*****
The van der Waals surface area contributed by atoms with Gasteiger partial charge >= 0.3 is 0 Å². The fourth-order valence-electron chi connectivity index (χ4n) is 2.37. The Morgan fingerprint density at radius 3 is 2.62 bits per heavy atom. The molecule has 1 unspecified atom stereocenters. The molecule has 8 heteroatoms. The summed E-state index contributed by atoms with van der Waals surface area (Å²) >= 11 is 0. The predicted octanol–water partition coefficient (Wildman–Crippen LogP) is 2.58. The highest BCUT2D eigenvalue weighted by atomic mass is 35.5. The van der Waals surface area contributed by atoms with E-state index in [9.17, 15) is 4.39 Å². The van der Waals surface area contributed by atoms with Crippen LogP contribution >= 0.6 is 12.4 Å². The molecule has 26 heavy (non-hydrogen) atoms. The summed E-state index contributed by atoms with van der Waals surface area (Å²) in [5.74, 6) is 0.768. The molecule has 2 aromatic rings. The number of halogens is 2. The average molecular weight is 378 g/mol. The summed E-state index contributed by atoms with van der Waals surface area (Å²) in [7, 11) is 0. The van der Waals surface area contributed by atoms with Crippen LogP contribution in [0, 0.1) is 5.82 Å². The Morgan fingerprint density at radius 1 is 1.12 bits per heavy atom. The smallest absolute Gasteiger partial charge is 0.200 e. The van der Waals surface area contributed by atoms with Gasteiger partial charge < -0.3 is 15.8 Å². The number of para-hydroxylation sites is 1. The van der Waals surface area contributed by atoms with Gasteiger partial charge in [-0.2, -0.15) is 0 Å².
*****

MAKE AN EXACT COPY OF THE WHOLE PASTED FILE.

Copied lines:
The van der Waals surface area contributed by atoms with Gasteiger partial charge >= 0.3 is 0 Å². The fourth-order valence-electron chi connectivity index (χ4n) is 2.37. The Morgan fingerprint density at radius 3 is 2.62 bits per heavy atom. The molecule has 1 unspecified atom stereocenters. The molecule has 8 heteroatoms. The summed E-state index contributed by atoms with van der Waals surface area (Å²) >= 11 is 0. The predicted octanol–water partition coefficient (Wildman–Crippen LogP) is 2.58. The highest BCUT2D eigenvalue weighted by atomic mass is 35.5. The van der Waals surface area contributed by atoms with E-state index in [9.17, 15) is 4.39 Å². The van der Waals surface area contributed by atoms with Crippen LogP contribution >= 0.6 is 12.4 Å². The molecule has 26 heavy (non-hydrogen) atoms. The summed E-state index contributed by atoms with van der Waals surface area (Å²) in [5.74, 6) is 0.768. The molecule has 2 aromatic rings. The number of halogens is 2. The average molecular weight is 378 g/mol. The summed E-state index contributed by atoms with van der Waals surface area (Å²) in [7, 11) is 0. The van der Waals surface area contributed by atoms with Crippen LogP contribution in [0, 0.1) is 5.82 Å². The Morgan fingerprint density at radius 1 is 1.12 bits per heavy atom. The smallest absolute Gasteiger partial charge is 0.200 e. The van der Waals surface area contributed by atoms with Gasteiger partial charge < -0.3 is 15.8 Å². The number of para-hydroxylation sites is 1. The van der Waals surface area contributed by atoms with Gasteiger partial charge in [-0.2, -0.15) is 0 Å².